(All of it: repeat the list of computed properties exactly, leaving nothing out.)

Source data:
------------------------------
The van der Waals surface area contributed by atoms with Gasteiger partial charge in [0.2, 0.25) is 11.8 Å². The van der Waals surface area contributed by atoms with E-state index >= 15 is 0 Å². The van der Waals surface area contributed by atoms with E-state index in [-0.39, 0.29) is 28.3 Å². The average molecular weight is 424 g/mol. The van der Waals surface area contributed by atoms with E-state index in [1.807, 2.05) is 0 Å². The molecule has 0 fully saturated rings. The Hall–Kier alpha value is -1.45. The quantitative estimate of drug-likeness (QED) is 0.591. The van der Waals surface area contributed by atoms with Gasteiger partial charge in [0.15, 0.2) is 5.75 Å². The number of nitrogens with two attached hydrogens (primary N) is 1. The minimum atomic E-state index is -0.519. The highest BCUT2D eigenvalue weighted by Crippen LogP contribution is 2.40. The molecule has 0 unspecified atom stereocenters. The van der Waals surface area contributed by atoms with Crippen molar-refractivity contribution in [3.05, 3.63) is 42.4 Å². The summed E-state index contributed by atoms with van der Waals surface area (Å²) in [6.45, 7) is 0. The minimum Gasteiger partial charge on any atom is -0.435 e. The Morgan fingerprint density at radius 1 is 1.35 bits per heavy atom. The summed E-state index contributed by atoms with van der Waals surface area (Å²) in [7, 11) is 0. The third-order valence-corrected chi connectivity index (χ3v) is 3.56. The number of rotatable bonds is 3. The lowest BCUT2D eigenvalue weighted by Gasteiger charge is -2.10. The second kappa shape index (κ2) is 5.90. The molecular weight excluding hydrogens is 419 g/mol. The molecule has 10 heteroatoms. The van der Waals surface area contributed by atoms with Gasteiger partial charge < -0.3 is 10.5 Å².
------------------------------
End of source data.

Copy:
The van der Waals surface area contributed by atoms with Gasteiger partial charge in [0.2, 0.25) is 11.8 Å². The van der Waals surface area contributed by atoms with E-state index >= 15 is 0 Å². The van der Waals surface area contributed by atoms with E-state index in [-0.39, 0.29) is 28.3 Å². The average molecular weight is 424 g/mol. The van der Waals surface area contributed by atoms with E-state index in [1.807, 2.05) is 0 Å². The molecule has 0 fully saturated rings. The Hall–Kier alpha value is -1.45. The quantitative estimate of drug-likeness (QED) is 0.591. The van der Waals surface area contributed by atoms with Gasteiger partial charge in [0.15, 0.2) is 5.75 Å². The number of nitrogens with two attached hydrogens (primary N) is 1. The minimum atomic E-state index is -0.519. The highest BCUT2D eigenvalue weighted by Crippen LogP contribution is 2.40. The molecule has 0 unspecified atom stereocenters. The van der Waals surface area contributed by atoms with Crippen molar-refractivity contribution in [3.05, 3.63) is 42.4 Å². The summed E-state index contributed by atoms with van der Waals surface area (Å²) in [6.45, 7) is 0. The minimum Gasteiger partial charge on any atom is -0.435 e. The Morgan fingerprint density at radius 1 is 1.35 bits per heavy atom. The summed E-state index contributed by atoms with van der Waals surface area (Å²) in [7, 11) is 0. The third-order valence-corrected chi connectivity index (χ3v) is 3.56. The number of rotatable bonds is 3. The lowest BCUT2D eigenvalue weighted by Gasteiger charge is -2.10. The second kappa shape index (κ2) is 5.90. The molecular weight excluding hydrogens is 419 g/mol. The molecule has 10 heteroatoms. The van der Waals surface area contributed by atoms with Gasteiger partial charge < -0.3 is 10.5 Å².